For some reason, I adored this novel.  I can’t quite put my finger on it, but I just found She’s No Princess to be wonderfully whimsical, terribly amusing, and incredibly refreshing.  You see, Lucia and Ian’s romantic entanglement is far from conventional.  I mean, of course, it has the generic boy meets girl romantic plot; however, I found that their relationship didn’t culminate in small sacrifices as usual, but a series of selfish acts, which surprised me.

Most lovers (note:  not all) usually do something foolish—or, in some cases, something selfless—that breaks apart a relationship.  He sends her away for her own protection, or she leaves him because she believes he no longer wants a marriage and she doesn’t want to foist one on him; they uncover some hidden truths and accusations fly, or they do something they will save the one they love.  It’s a tried and true scenario that has literally sold millions of books.

But both Lucia and Ian do something selfish—that is, they actively make decisions that are thoughtless and, confidentially, selfish.  That’s usually not the way of things and, honestly, I was completely unprepared for it.  It’s actually very refreshing, and it just shows that they aren’t perfect people.  While I might not have gotten the happily-ever-after I wanted or expected, I wasn’t really that disappointed by such a different outcome.  The variety made it worth it.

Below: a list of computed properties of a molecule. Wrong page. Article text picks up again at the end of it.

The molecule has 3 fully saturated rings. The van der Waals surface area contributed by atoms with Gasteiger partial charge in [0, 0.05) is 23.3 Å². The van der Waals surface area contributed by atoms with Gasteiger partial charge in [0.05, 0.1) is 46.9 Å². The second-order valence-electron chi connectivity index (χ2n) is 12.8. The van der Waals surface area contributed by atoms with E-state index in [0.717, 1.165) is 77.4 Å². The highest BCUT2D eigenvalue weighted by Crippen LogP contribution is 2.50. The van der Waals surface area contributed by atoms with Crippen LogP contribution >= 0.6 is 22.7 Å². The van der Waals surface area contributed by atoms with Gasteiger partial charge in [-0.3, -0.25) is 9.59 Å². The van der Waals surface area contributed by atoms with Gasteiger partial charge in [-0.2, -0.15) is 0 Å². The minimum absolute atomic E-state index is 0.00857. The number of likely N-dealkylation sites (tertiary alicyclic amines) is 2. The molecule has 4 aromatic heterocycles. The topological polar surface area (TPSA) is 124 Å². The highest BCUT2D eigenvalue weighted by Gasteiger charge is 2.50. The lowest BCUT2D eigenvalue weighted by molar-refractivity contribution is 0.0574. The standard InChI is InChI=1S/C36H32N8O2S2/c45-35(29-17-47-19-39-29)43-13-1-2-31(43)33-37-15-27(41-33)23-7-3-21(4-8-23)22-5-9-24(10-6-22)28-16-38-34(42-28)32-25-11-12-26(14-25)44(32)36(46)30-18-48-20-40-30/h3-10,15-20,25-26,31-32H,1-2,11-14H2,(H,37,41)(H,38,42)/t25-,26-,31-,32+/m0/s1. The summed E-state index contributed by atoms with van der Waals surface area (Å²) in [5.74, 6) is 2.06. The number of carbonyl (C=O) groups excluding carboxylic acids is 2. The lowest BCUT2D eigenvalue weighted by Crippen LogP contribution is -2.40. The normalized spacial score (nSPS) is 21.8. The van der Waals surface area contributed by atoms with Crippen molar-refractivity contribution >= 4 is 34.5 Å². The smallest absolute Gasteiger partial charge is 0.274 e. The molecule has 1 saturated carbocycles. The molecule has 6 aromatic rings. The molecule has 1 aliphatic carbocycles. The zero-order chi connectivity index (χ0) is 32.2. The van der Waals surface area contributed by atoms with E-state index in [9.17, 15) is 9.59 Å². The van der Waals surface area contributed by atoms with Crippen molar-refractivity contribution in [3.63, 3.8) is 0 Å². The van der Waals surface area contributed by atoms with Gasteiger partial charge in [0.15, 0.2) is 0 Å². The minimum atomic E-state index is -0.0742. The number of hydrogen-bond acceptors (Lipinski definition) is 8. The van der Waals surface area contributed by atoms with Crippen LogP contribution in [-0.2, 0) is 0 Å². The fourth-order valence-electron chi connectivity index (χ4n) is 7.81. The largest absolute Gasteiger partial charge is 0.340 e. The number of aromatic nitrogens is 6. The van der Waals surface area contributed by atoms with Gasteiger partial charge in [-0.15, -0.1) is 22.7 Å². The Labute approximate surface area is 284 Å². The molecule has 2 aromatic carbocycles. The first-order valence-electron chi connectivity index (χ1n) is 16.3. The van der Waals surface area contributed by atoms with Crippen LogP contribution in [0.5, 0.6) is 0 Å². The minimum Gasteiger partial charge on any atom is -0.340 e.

Besides its unconventional conclusion, I loved the relationship development between Lucia and Ian.  I think it was nice to see Luca evolve as a character and, more to the point, I think it was nice to see a passionate, rebellious young woman who really pushed her boundaries and tried to establish herself as an individual.  That doesn’t happen much in romantic historical fiction (for obvious reasons of historical accuracy), so it was nice to see a fairly believable scenario in which a young woman defied social expectations and, in some cases, tried to take her life into her own hands.

Granted, I don’t think I always understood her—and I definitely recognized her selfish tendencies—but I appreciated her.  She’s flawed, but she’s so relatable.  She’s contrary, she’s moody, she’s delightfully passionate, but, overall, she’s a good person and she’s a good character who manages to convey all the facets of the human personality, all the good and the bad, which I appreciated.  Personally, I liked She’s No Princess and recommend it to any romance reader looking for a light read with a few unexpected twists up its sleeve.